The suspended president of European football’s governing body (UEFA) Michel Platini arrived at the Court of Arbitration for Sport (CAS) on Tuesday for the start of a hearing to decide whether or not to freeze his 90-day ban from football pending a full ethics investigation.
The former France international, who was mobbed by the media on his arrival, is hoping the CAS will suspend his ban this week so that he can resume campaigning for the FIFA presidency ahead of the February 26 election.
A verdict is expected before Friday and if in Platini’s favour he could also attend Saturday’s draw for the 2016 European Championships.
Just before entering the court building in Lausanne a rather upbeat Platini pledged to ‘‘tell the truth and nothing but the truth.’‘
The case centres on a 2011 “disloyal payment’‘ of 1.8 million euros Platini received from incumbant FIFA president Sepp Blatter for advisory work carried out nine years earlier.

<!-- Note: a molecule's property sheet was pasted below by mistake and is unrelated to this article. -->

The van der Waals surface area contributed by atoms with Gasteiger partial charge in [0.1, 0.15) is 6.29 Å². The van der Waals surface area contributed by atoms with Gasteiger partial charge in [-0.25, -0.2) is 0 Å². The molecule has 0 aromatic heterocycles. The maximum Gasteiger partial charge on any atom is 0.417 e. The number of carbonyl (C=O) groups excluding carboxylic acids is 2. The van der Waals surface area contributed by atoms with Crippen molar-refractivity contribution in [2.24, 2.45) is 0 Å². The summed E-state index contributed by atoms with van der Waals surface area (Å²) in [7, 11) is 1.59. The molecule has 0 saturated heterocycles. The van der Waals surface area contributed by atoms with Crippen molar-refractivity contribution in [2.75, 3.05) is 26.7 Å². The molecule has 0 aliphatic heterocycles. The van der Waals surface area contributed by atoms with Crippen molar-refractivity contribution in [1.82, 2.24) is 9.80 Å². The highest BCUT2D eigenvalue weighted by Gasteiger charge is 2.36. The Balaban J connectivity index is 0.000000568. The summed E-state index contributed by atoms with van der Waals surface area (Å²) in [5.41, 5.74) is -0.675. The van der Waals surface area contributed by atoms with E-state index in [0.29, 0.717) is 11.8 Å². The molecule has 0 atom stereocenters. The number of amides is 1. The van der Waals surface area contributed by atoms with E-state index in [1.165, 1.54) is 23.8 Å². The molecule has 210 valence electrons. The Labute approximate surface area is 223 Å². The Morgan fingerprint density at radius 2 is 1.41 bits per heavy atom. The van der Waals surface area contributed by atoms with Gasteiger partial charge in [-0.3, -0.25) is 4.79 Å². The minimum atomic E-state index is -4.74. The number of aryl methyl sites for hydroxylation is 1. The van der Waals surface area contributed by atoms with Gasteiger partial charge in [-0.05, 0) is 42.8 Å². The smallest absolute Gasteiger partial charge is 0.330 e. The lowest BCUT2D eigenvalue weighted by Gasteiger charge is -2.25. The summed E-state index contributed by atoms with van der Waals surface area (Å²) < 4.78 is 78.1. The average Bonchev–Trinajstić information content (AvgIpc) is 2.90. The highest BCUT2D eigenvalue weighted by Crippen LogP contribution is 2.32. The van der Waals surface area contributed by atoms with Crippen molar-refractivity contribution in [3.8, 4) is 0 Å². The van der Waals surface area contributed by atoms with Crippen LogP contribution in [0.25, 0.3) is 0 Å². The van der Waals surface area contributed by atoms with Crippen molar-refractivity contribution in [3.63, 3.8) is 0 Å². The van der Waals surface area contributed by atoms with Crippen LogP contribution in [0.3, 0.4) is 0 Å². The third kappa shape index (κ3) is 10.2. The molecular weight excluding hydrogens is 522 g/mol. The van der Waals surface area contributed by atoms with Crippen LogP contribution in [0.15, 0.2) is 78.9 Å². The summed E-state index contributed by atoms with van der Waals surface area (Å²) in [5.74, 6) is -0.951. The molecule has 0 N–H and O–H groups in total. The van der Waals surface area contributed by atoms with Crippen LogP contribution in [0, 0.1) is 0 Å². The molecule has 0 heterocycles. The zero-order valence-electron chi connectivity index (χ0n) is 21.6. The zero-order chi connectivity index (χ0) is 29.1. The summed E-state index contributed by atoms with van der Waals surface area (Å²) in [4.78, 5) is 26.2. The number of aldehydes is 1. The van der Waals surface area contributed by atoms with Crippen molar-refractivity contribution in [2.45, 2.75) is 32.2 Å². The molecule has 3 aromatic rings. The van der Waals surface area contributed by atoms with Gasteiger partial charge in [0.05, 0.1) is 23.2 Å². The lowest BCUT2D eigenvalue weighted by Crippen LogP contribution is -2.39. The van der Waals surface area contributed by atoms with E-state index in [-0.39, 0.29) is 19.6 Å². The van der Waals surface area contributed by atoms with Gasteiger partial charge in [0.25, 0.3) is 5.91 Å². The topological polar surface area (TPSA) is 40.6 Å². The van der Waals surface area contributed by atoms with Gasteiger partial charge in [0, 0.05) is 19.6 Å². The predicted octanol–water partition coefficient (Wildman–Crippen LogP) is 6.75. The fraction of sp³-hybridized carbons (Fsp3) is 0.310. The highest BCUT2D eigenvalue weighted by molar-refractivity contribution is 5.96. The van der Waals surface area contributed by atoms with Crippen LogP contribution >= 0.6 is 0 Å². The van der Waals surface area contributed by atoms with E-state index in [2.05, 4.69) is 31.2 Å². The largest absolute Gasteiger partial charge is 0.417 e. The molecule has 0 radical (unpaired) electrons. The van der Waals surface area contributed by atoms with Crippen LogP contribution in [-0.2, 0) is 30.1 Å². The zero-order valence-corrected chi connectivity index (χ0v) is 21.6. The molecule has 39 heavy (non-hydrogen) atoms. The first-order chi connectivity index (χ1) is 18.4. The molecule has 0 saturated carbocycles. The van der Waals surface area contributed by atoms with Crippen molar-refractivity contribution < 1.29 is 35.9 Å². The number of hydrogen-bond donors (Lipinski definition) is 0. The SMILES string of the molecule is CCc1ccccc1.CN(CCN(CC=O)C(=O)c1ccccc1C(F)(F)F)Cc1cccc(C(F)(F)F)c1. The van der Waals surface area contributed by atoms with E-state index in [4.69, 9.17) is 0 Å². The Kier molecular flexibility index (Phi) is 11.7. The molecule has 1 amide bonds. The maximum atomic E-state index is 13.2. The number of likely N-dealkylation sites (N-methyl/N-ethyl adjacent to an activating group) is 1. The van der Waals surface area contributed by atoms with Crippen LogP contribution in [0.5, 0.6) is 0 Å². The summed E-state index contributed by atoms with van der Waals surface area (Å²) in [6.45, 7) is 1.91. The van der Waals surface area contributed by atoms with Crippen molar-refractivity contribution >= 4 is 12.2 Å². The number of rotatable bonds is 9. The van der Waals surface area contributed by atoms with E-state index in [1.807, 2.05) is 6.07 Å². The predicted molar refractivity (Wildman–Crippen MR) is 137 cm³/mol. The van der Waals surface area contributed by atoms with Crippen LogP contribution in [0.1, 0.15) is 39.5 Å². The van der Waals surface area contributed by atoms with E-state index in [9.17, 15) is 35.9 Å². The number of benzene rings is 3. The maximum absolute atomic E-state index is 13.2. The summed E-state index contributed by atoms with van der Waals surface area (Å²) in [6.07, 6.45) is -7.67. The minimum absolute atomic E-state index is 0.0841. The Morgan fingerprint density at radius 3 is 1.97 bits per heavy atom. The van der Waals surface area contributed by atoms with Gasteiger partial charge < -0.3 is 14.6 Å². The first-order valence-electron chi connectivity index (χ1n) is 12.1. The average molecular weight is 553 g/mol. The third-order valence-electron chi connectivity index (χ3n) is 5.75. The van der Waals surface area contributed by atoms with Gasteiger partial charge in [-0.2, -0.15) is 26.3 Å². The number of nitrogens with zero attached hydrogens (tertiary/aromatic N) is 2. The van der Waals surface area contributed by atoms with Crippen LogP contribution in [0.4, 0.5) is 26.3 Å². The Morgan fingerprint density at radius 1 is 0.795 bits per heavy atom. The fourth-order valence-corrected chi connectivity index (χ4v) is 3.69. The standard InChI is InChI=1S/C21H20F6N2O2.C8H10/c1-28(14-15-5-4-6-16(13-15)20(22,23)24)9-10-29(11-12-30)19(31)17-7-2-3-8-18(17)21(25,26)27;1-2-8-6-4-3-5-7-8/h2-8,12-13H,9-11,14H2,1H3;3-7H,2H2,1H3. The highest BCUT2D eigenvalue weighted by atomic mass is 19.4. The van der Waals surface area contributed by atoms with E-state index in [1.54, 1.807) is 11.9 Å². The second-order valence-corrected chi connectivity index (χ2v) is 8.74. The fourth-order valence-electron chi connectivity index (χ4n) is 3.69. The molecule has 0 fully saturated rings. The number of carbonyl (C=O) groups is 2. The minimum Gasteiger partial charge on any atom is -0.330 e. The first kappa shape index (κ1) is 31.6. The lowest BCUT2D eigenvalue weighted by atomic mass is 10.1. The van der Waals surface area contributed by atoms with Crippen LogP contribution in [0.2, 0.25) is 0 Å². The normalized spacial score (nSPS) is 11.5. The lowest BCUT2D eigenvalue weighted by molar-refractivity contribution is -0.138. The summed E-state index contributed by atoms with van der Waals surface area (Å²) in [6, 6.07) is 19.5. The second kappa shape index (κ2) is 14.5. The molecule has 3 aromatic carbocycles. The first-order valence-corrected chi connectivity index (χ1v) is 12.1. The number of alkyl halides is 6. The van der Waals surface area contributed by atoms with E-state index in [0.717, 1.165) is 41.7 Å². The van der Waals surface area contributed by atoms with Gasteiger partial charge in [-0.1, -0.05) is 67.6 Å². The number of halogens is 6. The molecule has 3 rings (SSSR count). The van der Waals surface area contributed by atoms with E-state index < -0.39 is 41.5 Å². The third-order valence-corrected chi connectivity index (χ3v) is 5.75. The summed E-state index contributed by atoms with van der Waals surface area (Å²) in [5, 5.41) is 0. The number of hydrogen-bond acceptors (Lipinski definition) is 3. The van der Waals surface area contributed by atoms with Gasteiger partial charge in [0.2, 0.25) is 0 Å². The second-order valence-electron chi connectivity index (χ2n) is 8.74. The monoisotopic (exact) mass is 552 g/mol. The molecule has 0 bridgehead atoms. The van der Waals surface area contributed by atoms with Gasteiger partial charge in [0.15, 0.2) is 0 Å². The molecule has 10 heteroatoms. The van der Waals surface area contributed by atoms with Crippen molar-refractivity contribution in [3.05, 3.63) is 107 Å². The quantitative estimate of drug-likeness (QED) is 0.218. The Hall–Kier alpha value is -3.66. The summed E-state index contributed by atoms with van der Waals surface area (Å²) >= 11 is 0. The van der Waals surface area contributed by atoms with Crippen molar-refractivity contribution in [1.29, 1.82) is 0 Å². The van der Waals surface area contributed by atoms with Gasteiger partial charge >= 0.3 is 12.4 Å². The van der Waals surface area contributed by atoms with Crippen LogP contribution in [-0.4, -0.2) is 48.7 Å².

Platini and Blatter, who is also suspended for 90 days, are now facing possible life bans for corruption when they appear before the Fifa ethics committee in Zurich next week with a verdict expected before Christmas.
Both men deny any wrongdoing and claim they had a verbal contract for a backdated payment.
On Sunday a French newspaper published a memo dating back to 1998 that includes a payment agreement between Platini and Fifa.
Platini’s lawyer Thomas Clay has called the 23-page document “important evidence” and believes it could help clear the suspended Uefa president.